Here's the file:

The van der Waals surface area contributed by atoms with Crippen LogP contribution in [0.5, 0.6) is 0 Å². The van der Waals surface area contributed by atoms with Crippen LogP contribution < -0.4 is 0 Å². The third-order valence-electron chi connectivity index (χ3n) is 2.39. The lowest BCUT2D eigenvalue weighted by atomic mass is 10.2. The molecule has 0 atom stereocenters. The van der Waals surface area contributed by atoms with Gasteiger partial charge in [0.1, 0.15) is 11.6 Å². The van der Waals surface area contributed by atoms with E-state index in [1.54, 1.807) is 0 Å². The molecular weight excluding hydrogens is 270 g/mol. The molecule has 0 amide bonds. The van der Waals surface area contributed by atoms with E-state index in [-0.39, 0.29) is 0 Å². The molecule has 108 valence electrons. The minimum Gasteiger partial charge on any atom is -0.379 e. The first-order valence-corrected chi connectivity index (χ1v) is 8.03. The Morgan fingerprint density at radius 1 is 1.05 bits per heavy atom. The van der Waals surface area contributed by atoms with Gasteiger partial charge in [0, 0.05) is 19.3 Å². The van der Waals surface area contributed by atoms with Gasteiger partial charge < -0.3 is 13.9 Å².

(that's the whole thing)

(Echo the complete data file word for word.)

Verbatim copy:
The van der Waals surface area contributed by atoms with Crippen LogP contribution in [0.5, 0.6) is 0 Å². The van der Waals surface area contributed by atoms with Crippen LogP contribution < -0.4 is 0 Å². The third-order valence-electron chi connectivity index (χ3n) is 2.39. The lowest BCUT2D eigenvalue weighted by atomic mass is 10.2. The molecule has 0 atom stereocenters. The van der Waals surface area contributed by atoms with Gasteiger partial charge in [0.1, 0.15) is 11.6 Å². The van der Waals surface area contributed by atoms with E-state index in [1.54, 1.807) is 0 Å². The molecular weight excluding hydrogens is 270 g/mol. The molecule has 0 amide bonds. The van der Waals surface area contributed by atoms with E-state index in [-0.39, 0.29) is 0 Å². The molecule has 108 valence electrons. The minimum Gasteiger partial charge on any atom is -0.379 e. The first-order valence-corrected chi connectivity index (χ1v) is 8.03. The Morgan fingerprint density at radius 1 is 1.05 bits per heavy atom. The van der Waals surface area contributed by atoms with Gasteiger partial charge in [0, 0.05) is 19.3 Å². The van der Waals surface area contributed by atoms with Gasteiger partial charge < -0.3 is 13.9 Å².